If you want to restore one or more missing teeth with dental bridges, then our expert team at North Ealing Dental Care can help.
A fixed dental bridge consists of a number of dental crowns (or a single dental crown) held in place by healthy teeth or dental implants. The supporting teeth are called abutments and can be on both sides or on one side of a gap.
The false teeth the bridge the gap (also known as pontiffs) can be made to suit your requirements in a range of material such as porcelain, alloys, gold or a combination of the three.
There are two types of fixed dental bridges available which are commonly known as traditional bridge and cantilever bridges.
With traditional dental bridges the crowns are supported on both sides of a gap by adjacent teeth. Depending on requirements, these bridges can be built from ceramic materials or from porcelain attached to metal.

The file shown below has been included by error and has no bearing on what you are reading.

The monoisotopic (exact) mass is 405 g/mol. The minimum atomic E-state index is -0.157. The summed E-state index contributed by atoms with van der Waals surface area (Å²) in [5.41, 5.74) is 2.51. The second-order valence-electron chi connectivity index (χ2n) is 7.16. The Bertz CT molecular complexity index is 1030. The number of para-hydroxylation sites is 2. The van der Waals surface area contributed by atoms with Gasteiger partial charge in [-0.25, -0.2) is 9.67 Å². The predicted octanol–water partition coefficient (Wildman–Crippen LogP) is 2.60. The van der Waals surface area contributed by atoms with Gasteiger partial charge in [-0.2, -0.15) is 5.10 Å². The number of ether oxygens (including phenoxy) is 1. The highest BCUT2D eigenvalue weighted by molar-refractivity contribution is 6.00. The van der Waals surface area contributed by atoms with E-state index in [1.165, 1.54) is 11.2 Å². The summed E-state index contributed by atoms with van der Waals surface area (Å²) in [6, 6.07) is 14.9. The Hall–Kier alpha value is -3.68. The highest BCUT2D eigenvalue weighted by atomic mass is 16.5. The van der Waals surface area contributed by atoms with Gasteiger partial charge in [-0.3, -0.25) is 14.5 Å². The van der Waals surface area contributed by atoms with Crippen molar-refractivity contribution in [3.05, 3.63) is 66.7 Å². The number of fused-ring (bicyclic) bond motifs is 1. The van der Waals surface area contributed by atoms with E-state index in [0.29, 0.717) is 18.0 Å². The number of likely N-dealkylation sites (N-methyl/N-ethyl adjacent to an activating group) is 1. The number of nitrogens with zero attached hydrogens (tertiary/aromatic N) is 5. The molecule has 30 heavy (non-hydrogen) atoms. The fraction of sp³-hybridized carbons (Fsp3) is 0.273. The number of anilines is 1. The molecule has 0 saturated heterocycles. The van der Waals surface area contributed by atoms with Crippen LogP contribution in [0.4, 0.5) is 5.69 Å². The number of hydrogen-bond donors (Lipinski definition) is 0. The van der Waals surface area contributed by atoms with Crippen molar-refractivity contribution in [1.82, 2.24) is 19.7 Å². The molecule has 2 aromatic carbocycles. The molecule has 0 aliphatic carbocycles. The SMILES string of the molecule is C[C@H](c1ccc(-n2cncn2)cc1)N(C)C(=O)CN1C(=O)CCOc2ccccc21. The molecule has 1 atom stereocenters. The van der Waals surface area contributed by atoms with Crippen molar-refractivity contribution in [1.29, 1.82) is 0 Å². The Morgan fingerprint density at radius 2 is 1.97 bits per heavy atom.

A cantilever dental bridge is attached to a single supporting tooth on one side of the gap. These are particularly useful when there is only one existing tooth available to provide the necessary support.
Fitting fixed dental bridges usually requires two appointments. During the first appointment, your dentist will prepare the abutment or supporting teeth by re-contouring them to accept a bridge. The next step will be to take impressions of the teeth from which a dental technician will create your new bridge, pontics and crowns.
At the end of this appointment, a temporary protective bridge or crowns will be fitted. These will stay in place until your next visit.
During your second appointment, your dentist will remove your temporary bridge or crowns and carefully fit your new dental bridge. Once adjusted and checked, your dentist will finally cement the new dental bridge onto the supporting teeth or tooth.
At North Ealing Dental Care we are also pleased to offer Maryland bonded bridges (also known as sticky or adhesive bridges). These are less invasive and do not require re-contouring the adjacent teeth.
Maryland bridges consist of a metal or porcelain framework and are simply cemented to the back of supporting teeth however, they are less durable than fixed bridges.